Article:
Wood insists that “Altdorfer’s landscapes were indoor affairs”: and he explains them, first of all, as responses to a social situation. Throughout the fifteenth century, as he shows, drawing on Otto Pächt and others, artists had developed a new interest in landscapes. New techniques were developed in the ateliers of miniaturists. Dazzling re-creations of fruits and insects, monsters and landscapes spilled down the margins and glowed from the centers of French and Flemish Books of Hours landscapes without human characters or action appeared in some of them. Painters also took more interest in the shapes and colors of outdoor backgrounds, which became a Venetian and north European specialty. By the 1510s Gerard David could decorate the cover of a nativity altarpiece with an astonishing pair of forest landscapes, whose towering trees shelter no human being. But landscape always depended, for its theoretical justification, on something else: landscape images illustrated a particular scene or framed a “real” story.

True, landscape afforded recreation, in painting as in life. Just as the jaded Florentine businessman found pleasure, or the eager antiquary reminders of a classic past, in the Italian countryside, so the painter could find a pleasant respite—as Paolo Glovio remarked in a famous passage about Dosso Dossi—in depicting rocks, trees, and rivers in an individual and stylish way. But pleasure had perils as well as rewards: Michelangelo supposedly criticized the Flemish painters who overindulged in such cheap treats, at the expense of systematic storytelling.

It is just here—at the intersection between the critical language of the period and the artist’s career—that Wood finds his Archimedean point. Why did Altdorfer spend so much time and effort on landscapes that curiously remained “indoor affairs”? Because in doing so, he found a way to insist that his own style was novel and individual: to develop a technique absolutely of his own, which insisted, over and over again, on its presence in the work. By employing these techniques in tiny, eminently portable works, which traveled roads and rivers with great ease and rapidity, Altdorfer could win more than regional prominence. This was particularly difficult in Germany, where the huge altarpieces that conveyed high artistic prestige took endless years of work to complete and were then visible only to a local audience. Unlike Dürer, moreover, Altdorfer lacked the backing of a humanist “propaganda machine.” Nonetheless, he matched Dürer in his ability to impose a method and a vision on his contemporaries—and by doing so, to win a widely known name and capture a strategic position in the market in which he competed.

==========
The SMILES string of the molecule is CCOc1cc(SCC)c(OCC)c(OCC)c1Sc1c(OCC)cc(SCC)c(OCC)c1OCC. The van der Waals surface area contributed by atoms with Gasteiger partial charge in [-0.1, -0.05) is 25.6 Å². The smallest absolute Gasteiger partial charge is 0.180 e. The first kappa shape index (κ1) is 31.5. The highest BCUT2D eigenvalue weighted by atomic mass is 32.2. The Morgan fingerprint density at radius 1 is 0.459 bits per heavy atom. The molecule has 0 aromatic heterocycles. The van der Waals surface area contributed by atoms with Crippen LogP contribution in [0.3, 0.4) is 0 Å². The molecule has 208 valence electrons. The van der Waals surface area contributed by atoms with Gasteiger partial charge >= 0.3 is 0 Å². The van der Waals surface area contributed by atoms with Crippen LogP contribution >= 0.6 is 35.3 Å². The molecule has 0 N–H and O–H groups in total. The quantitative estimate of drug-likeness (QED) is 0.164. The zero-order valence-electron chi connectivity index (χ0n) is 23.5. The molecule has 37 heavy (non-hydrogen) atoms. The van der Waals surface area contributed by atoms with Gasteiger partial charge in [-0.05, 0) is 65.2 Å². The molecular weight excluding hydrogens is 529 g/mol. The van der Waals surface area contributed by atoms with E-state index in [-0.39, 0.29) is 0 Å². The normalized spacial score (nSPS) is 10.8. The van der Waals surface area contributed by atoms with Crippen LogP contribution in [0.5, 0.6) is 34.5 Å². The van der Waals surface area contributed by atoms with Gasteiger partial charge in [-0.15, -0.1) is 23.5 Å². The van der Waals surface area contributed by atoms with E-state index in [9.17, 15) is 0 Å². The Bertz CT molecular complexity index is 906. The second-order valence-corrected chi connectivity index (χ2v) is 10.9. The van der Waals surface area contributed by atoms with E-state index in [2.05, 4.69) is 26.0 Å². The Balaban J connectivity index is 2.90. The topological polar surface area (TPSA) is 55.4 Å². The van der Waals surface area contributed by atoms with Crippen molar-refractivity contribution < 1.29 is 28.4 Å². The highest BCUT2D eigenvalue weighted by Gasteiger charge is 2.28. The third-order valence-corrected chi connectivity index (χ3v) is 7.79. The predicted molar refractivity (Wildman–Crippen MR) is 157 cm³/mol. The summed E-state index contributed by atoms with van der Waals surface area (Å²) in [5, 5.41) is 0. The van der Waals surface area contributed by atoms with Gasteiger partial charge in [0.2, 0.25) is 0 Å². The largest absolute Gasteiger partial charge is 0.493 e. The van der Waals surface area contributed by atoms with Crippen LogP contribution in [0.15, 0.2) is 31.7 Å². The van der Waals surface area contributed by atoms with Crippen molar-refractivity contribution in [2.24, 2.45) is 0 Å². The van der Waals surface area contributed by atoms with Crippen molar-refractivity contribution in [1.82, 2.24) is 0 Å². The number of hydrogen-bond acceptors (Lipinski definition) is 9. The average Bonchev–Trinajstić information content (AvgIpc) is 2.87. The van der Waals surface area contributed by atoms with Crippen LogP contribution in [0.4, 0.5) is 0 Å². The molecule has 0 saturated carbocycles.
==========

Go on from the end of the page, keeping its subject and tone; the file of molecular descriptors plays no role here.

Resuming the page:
Wood deftly explains Altdorfer’s brilliant but previously sometimes baffling artistic tactics in light of his strategic situation. Landscapes in Altdorfer’s environment had previously played subsidiary roles. Artists might, like Dürer, sketch a mountain or river landscape to record an impression, as the poet records “a gesture and a pose.” Artists might also introduce fully worked landscapes, detailed and fascinating, into normal figure paintings or prints, framing and defining them by a window which set them apart from the action of the work. But their sketches of mountains, rivers, and mills remained just that: unsigned, rapid records, probably designed for artistic re-use rather than sale. And the framed landscape remained part of the scenery it enlivened: safe, domesticated, subsidiary to the action which high images should relate.

In Altdorfer, by contrast, landscape takes center stage: the scenery pushes the actors into the wings. In many of his early images, a story from classical myth, Roman history, or the Bible still provides the ostensible subject matter. But Altdorfer’s pictorial means challenge his rhetorical ends. The forest rises above human actors who have neither its complexity nor its individuality. Stories become almost indecipherable, human actors more and more insignificant; finally, they leave the stage, and an independent landscape emerges, one characterized by its assertive replacement of characters by scenery, as well as replacement of the central image by the scene that surrounds it. Artistic convention is replaced by the artist’s style and coherent action by an obsessively elaborated ornament.